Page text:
Image credit: u/thernker

Eventually the whole process was outsourced and cost the company £1 million

A week later, the IT team reported that it would take a month to develop and implement their own automation solution, and it would all cost £20K (using RPA). Just let us remind you that the initial solution was free. Of course, the stakeholder was not happy and suggested outsourcing the entire process to a third party. In the end, so it turned out and third parties did free automation. True, while the employees were redeployed, as the OP recalls, the offshore unit still cost £1 million, which was the cost of their team per year.

Image credit: Karolina Grabowska (not original photo)

Before resigning himself, the author dropped an email describing the compliance head’s behavior and fired him.

After some time, the original poster decided to join a third party himself, and before leaving, he simply dropped an email detailing how the compliance head encouraged the company. His reputation and business suffered. As icing on the cake, the OP mentions that the compliance head was finally fired after eight months.

People in the comments claim that such a situation is, alas, not uncommon in contemporary business

As some have said in the comments, both sides can be understood here in principle, and this is called “shadow IT”. Imagine you have a problem that you solve with an external solution. But now IT comes into play, for which it is nothing more than an unknown “system” on which the entire business now depends. And it’s not clear to them what can be done about it.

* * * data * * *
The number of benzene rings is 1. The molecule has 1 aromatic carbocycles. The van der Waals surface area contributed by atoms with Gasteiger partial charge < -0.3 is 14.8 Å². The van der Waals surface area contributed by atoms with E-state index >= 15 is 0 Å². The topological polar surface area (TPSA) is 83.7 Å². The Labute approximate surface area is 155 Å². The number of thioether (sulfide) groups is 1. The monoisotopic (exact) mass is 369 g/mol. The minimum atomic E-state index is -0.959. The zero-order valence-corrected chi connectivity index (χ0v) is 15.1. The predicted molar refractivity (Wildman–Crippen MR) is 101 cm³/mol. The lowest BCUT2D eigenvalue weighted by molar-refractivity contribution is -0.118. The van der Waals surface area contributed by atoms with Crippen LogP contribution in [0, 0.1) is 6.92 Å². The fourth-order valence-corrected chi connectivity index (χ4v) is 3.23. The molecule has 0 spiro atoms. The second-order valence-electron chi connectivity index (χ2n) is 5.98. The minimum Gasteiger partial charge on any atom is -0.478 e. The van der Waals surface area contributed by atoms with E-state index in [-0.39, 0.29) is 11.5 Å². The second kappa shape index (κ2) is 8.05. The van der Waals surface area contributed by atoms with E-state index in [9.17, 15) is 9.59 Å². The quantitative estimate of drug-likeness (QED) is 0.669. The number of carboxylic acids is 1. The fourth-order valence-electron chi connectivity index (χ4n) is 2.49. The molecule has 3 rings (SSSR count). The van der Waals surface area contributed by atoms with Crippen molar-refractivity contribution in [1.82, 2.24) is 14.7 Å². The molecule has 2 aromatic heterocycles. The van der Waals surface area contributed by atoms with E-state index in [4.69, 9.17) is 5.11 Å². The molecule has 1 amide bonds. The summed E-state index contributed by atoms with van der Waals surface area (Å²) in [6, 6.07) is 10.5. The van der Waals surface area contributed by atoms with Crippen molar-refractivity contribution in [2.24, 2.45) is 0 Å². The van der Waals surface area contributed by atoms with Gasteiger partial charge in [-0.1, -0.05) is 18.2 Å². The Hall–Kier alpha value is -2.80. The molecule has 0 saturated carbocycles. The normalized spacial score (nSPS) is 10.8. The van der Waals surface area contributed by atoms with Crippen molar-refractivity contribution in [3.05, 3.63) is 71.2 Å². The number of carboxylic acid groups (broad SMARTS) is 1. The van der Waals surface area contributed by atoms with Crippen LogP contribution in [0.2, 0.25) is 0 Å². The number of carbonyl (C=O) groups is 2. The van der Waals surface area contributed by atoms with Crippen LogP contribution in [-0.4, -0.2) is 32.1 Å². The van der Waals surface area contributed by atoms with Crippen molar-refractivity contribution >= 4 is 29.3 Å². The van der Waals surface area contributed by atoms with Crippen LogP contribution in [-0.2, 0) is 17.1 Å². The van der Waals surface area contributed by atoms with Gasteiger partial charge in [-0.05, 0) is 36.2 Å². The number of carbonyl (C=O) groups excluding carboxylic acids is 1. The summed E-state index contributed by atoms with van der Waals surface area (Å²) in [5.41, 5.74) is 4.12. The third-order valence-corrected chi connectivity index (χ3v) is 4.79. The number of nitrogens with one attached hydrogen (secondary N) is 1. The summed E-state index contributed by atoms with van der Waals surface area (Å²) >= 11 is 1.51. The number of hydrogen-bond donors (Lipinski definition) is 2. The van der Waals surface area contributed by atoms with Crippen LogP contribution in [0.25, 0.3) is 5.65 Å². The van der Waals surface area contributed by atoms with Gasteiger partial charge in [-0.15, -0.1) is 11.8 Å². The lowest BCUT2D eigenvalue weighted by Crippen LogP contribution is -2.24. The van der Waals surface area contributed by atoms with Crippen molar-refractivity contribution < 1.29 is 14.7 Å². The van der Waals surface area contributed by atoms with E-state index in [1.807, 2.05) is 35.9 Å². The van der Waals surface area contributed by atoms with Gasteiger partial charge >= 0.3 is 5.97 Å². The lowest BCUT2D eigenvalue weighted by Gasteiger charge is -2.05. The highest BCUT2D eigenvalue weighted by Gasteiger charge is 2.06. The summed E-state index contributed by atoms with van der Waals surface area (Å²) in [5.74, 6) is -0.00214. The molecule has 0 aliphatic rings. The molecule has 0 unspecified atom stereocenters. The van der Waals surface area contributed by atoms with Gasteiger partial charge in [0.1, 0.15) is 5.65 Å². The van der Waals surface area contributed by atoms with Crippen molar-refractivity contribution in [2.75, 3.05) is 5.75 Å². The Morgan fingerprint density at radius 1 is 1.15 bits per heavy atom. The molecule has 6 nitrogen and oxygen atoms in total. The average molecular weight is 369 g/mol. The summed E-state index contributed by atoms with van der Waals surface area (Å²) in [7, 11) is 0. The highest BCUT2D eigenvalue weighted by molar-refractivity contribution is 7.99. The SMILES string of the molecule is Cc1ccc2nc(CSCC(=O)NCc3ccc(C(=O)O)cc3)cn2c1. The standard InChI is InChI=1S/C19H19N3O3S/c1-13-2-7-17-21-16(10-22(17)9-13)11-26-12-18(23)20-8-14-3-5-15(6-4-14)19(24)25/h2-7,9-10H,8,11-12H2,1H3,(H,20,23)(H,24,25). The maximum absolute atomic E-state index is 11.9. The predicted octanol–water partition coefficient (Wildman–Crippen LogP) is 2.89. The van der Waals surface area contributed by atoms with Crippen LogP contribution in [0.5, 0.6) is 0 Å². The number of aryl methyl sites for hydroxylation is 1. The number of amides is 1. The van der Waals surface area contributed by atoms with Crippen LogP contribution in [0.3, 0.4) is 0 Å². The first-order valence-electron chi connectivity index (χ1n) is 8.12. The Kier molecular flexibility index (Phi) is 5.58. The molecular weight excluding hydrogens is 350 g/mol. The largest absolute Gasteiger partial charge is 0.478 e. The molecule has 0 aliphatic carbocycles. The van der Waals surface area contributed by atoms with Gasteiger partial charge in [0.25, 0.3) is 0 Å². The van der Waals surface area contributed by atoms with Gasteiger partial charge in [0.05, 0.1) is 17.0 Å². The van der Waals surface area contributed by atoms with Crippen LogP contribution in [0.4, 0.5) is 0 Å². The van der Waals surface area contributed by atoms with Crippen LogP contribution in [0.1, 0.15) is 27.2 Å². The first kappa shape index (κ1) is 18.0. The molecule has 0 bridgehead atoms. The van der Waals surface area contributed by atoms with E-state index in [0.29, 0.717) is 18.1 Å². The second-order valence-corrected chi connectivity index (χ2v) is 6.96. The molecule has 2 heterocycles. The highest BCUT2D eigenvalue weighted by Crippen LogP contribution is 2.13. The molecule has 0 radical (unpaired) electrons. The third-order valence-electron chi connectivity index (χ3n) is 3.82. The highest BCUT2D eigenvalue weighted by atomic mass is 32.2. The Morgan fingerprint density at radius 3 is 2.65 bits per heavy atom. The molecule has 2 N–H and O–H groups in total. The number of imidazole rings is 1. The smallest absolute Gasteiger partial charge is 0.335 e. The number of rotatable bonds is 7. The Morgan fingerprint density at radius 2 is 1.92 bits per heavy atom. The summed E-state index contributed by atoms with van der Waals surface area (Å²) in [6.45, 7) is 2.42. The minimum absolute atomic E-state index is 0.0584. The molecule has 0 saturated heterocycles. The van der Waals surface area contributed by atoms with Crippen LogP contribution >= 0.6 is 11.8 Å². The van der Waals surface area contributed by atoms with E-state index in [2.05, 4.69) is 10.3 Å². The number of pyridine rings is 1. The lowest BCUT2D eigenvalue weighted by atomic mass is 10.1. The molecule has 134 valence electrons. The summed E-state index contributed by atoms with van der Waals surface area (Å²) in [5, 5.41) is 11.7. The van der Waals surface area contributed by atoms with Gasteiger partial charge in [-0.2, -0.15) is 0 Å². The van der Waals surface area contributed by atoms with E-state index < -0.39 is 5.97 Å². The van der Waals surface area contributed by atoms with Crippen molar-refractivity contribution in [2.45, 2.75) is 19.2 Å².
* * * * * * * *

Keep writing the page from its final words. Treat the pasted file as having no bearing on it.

On the other hand, other commentators claim that it is also quite common for new bosses to appear and want to prove themselves literally from the first day of work. “They inevitably make things more complicated and annoy everyone in the process. This, however, goes above and beyond,” laments the commentator.

If you liked the whole topic about toxic managers, you’ll probably appreciate our post about the assistant manager who responded to constant bullying by suspending almost all of her staff for giving her the silent treatment. spoiled himself. Anyway, if you have faced or witnessed a similar situation, please feel free to share it in the comments.